It's extremely common for RFCs to be cited in support of opinions (including Serverfault Q&A's), but the average IT employee has a very poor understanding in regards to which RFCs define standards and which ones are purely informative. This should be no surprise: system administrators of all experience levels typically avoid glazing their eyes at RFCs unless they have no choice but to.
On a site like ours, it is extremely important that we don't perpetuate common misunderstandings in our upvoted answers. Random users cruising in from search engines are going to assume that upvotes with no disputing comments are sufficient indicators of vetting. Recently I stumbled across an answer from 2011 making it apparent that this is definitely not getting caught in some cases as we upvote and probably warrants some efforts to inform our community and the internet at large.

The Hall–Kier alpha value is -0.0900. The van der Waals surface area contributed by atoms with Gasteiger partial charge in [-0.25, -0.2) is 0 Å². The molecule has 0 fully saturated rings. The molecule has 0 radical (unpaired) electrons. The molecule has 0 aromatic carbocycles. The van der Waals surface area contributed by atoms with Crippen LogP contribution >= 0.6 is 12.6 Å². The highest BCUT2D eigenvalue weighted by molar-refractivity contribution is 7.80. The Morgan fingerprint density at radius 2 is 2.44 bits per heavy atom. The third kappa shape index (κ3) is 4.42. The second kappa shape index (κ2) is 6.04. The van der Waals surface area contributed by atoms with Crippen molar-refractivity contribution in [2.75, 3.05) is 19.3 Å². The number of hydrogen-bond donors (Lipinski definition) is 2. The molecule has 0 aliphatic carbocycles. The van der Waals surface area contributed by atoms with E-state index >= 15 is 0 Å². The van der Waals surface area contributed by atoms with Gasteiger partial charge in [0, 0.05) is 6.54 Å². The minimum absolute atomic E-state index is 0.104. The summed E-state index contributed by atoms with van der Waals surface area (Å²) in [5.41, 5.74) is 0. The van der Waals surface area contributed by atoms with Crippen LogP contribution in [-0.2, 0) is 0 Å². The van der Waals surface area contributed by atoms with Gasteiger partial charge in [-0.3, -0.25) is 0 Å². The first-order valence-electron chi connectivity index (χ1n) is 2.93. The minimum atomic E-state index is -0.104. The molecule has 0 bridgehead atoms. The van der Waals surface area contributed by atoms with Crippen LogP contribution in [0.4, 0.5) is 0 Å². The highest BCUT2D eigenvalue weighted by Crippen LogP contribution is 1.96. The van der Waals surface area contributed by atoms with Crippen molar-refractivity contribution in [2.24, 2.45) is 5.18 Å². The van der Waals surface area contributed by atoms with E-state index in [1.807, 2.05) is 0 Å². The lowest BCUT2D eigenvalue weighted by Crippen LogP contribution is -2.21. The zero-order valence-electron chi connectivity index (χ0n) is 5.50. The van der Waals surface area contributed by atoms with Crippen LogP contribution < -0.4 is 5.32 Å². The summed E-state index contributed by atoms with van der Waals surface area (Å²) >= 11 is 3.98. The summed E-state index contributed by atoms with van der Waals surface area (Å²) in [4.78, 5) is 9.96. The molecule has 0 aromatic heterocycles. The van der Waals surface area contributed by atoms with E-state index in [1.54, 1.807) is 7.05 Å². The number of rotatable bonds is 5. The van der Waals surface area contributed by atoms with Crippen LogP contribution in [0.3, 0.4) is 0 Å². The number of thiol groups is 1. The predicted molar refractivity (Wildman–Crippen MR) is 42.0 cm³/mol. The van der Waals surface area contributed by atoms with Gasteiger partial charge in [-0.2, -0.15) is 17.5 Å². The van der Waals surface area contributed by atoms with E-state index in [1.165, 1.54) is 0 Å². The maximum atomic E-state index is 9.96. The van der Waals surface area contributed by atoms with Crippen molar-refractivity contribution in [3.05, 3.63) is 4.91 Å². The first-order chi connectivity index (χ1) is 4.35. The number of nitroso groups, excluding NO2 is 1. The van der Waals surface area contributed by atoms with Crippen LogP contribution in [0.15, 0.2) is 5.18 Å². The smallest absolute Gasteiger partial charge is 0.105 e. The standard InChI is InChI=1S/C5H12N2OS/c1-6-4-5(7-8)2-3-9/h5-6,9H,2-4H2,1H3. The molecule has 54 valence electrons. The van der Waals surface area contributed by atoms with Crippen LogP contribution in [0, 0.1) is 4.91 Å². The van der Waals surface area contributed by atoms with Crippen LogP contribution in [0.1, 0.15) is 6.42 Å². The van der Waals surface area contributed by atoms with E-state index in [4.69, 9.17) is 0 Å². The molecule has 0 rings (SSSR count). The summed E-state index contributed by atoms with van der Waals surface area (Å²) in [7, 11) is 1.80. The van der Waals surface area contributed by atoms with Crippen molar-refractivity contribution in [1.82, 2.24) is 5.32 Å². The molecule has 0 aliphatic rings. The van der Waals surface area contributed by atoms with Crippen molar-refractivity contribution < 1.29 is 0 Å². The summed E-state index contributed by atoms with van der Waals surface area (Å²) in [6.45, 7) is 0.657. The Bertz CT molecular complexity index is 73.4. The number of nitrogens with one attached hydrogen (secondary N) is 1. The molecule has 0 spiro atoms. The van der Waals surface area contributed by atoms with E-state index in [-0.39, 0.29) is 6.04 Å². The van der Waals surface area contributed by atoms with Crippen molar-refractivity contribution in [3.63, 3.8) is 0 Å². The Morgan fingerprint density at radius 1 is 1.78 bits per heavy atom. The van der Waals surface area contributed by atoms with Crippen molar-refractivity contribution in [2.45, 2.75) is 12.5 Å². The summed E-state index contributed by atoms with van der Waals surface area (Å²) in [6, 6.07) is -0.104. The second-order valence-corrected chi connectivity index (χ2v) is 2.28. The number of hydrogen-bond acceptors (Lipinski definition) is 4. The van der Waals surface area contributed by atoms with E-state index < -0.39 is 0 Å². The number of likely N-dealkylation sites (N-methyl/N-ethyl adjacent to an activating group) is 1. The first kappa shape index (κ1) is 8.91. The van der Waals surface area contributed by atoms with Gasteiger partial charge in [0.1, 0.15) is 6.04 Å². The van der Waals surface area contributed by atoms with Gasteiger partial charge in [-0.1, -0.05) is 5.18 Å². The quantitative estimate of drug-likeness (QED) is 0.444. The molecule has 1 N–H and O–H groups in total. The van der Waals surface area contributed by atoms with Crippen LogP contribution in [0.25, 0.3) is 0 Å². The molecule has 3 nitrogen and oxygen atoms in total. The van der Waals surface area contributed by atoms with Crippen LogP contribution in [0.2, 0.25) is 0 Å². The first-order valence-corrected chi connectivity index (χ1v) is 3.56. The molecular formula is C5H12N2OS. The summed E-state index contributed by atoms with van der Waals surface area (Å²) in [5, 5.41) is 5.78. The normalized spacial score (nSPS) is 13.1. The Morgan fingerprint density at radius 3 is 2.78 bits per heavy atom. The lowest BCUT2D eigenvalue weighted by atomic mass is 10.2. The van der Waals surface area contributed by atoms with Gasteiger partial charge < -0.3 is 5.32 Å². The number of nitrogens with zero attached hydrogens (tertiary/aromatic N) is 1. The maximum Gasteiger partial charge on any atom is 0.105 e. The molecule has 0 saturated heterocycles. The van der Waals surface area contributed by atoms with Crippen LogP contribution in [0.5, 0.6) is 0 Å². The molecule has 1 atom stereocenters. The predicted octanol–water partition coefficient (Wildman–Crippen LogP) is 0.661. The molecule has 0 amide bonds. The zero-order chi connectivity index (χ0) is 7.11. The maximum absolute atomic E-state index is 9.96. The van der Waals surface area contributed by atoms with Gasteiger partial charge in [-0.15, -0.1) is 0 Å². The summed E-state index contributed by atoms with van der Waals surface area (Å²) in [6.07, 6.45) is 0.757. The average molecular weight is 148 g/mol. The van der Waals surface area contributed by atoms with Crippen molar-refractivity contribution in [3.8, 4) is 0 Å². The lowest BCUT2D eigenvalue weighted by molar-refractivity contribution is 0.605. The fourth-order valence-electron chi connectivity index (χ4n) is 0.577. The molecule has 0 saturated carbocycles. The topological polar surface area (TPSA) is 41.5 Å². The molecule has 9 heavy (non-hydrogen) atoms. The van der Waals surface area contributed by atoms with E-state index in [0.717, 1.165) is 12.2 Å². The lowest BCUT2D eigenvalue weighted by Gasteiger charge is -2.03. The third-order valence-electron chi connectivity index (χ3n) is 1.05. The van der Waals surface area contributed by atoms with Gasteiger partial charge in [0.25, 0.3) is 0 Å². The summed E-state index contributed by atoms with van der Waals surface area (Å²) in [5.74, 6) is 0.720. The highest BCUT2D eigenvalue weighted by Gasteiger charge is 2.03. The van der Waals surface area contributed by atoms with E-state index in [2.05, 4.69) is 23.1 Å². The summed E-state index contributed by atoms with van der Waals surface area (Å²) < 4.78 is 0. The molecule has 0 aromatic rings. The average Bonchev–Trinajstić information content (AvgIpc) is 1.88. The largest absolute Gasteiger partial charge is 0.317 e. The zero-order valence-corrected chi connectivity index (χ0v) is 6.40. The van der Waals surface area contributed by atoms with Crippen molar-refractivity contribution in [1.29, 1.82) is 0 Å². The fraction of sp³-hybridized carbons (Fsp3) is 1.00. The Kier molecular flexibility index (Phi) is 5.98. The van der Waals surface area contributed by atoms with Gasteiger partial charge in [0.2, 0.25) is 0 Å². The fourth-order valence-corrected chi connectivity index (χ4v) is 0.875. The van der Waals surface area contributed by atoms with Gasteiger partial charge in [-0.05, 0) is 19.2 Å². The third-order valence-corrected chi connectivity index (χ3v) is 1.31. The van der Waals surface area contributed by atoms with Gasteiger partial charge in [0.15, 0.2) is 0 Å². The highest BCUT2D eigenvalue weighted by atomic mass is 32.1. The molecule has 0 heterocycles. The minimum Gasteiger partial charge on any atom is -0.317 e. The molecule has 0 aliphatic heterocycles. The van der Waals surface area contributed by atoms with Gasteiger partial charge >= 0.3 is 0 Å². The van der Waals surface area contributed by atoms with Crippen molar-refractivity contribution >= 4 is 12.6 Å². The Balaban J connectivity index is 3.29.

So without further ado, how does one differentiate between a RFC that is quotable as an internet standard and one that is purely informative?